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How can social scientists make elementary mistakes with probability yet continue to thrive professionally?

SUB-TITLE:   MAYBE "Standard Deviation", as a scientific term, should be 'thrown out of our vocabulary" as a goal for 2014?

Nassim Nicholas Taleb  -   Distinguished Professor of Risk Engineering, New York University School of Engineering ; Author:  THE BLACK SWAN, and many other books......

      Writes in:  http://www.edge.org/response-detail/25401

TITLED:  2014 : WHAT SCIENTIFIC IDEA IS READY FOR RETIREMENT?

.....................that the term STANDARD DEVIATION is very misleading and not a term that should be used by commentators, newspaper writers, and the general public  but ONLY by MATHEMATICAL STATISTICIANS (if at all !!!!).   Why?   Nassim writes "......as it does more harm than good—particularly with the growing class of people in social science mechanistically applying statistical tools to scientific problems."

 

Nassim continues on:   "...It is all due to a historical accident: in 1893, the great Karl Pearson introduced the term "standard deviation" for what had been known as "root mean square error"."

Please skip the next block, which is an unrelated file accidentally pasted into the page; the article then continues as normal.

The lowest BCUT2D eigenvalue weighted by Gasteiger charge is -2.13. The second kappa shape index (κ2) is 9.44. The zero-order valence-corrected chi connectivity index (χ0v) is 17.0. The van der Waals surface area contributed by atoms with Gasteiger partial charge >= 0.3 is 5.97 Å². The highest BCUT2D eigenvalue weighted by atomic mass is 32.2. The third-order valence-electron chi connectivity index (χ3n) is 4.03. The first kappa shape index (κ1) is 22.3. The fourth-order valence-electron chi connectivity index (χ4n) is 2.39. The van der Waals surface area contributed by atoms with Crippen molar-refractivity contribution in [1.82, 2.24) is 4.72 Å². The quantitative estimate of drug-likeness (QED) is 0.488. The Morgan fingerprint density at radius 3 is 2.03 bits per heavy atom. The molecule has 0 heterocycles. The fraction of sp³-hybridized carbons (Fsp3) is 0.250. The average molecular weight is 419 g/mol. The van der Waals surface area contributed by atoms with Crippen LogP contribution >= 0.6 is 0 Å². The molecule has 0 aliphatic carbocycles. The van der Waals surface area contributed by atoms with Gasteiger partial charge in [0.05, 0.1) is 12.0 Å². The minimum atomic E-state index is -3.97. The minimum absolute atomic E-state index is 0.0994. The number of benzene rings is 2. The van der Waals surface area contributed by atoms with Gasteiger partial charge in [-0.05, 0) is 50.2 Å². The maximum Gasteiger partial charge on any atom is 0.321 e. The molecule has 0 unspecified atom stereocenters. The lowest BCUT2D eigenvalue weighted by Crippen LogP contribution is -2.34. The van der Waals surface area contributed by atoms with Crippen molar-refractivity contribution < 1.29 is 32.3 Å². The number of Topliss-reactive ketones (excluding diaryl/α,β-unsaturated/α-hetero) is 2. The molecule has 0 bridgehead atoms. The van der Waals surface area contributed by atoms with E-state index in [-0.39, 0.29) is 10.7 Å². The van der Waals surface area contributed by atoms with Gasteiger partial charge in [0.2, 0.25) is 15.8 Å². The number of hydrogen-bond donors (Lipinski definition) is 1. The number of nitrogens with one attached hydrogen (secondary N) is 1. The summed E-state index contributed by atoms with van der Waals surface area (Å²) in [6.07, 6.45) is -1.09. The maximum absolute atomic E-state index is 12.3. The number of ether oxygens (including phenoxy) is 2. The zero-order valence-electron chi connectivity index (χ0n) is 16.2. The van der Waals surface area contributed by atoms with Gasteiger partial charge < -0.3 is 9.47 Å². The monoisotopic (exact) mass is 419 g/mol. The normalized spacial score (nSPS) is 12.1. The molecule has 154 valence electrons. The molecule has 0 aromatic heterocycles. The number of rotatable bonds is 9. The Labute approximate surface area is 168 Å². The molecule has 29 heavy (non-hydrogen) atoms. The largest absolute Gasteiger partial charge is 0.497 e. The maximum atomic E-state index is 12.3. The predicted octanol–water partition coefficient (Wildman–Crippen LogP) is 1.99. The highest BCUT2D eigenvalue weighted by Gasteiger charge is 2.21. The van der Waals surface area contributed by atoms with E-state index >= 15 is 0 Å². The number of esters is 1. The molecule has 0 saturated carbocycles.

If you want to see what other "colorful words" are used to describe "social scientists" you will have to read his blog:  http://www.edge.org/response-detail/25401

 

 

 

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Standard deviation is dangerous with outliers, as is the mean.

It simply measures the SPREAD of the data, but so do other methods and GRAPHS ARE BEST (The outlier boxplot for example).  

So most of my work involves robust statistics, like MEDIAN and QUARTILES or IQR (the inter-quartile range which is simply the 75% - 25% range of the data...as seen in the BOX of the boxplot, which works well with data that has outliers, but shows the spread of the "middle half" of the data.

So yes, I could survive without the stdev for most work, and I am an engineer, but perhaps in same position as "social scientists" as far as lacking a PhD in Statistics, but slightly saner than much of the media in use of data.  

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